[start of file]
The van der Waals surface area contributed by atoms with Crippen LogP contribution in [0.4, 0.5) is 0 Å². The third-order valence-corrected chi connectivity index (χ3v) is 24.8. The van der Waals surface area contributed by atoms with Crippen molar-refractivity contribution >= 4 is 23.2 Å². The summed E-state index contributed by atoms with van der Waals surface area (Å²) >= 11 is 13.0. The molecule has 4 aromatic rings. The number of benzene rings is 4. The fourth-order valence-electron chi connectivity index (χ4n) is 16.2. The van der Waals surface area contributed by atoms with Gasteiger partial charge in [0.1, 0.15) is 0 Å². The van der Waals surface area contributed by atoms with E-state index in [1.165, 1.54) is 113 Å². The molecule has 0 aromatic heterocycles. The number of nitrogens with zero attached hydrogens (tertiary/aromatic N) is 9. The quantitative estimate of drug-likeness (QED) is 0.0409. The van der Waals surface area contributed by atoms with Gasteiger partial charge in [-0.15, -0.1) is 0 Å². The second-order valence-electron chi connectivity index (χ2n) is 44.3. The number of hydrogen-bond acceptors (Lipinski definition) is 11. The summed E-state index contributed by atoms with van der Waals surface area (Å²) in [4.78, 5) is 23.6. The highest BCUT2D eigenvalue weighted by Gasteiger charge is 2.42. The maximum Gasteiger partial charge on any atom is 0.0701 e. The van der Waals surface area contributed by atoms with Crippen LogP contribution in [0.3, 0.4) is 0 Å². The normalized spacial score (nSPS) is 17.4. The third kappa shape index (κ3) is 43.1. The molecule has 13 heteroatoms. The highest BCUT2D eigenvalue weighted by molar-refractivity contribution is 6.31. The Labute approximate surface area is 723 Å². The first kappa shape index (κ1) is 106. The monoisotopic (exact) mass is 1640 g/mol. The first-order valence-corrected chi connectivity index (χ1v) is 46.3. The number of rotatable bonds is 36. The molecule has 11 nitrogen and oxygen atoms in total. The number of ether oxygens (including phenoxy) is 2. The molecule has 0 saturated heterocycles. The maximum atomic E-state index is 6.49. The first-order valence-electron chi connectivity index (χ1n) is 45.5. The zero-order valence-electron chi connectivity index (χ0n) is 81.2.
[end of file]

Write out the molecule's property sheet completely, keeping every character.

The van der Waals surface area contributed by atoms with Crippen LogP contribution in [0.4, 0.5) is 0 Å². The third-order valence-corrected chi connectivity index (χ3v) is 24.8. The van der Waals surface area contributed by atoms with Crippen molar-refractivity contribution >= 4 is 23.2 Å². The summed E-state index contributed by atoms with van der Waals surface area (Å²) >= 11 is 13.0. The molecule has 4 aromatic rings. The number of benzene rings is 4. The fourth-order valence-electron chi connectivity index (χ4n) is 16.2. The van der Waals surface area contributed by atoms with Gasteiger partial charge in [0.1, 0.15) is 0 Å². The van der Waals surface area contributed by atoms with E-state index in [1.165, 1.54) is 113 Å². The molecule has 0 aromatic heterocycles. The number of nitrogens with zero attached hydrogens (tertiary/aromatic N) is 9. The quantitative estimate of drug-likeness (QED) is 0.0409. The van der Waals surface area contributed by atoms with Gasteiger partial charge in [-0.15, -0.1) is 0 Å². The second-order valence-electron chi connectivity index (χ2n) is 44.3. The number of hydrogen-bond acceptors (Lipinski definition) is 11. The summed E-state index contributed by atoms with van der Waals surface area (Å²) in [4.78, 5) is 23.6. The highest BCUT2D eigenvalue weighted by Gasteiger charge is 2.42. The maximum Gasteiger partial charge on any atom is 0.0701 e. The van der Waals surface area contributed by atoms with Crippen LogP contribution in [0.3, 0.4) is 0 Å². The normalized spacial score (nSPS) is 17.4. The third kappa shape index (κ3) is 43.1. The molecule has 13 heteroatoms. The highest BCUT2D eigenvalue weighted by molar-refractivity contribution is 6.31. The Labute approximate surface area is 723 Å². The first kappa shape index (κ1) is 106. The monoisotopic (exact) mass is 1640 g/mol. The first-order valence-corrected chi connectivity index (χ1v) is 46.3. The number of rotatable bonds is 36. The molecule has 11 nitrogen and oxygen atoms in total. The number of ether oxygens (including phenoxy) is 2. The molecule has 0 saturated heterocycles. The maximum atomic E-state index is 6.49. The first-order valence-electron chi connectivity index (χ1n) is 45.5. The zero-order valence-electron chi connectivity index (χ0n) is 81.2.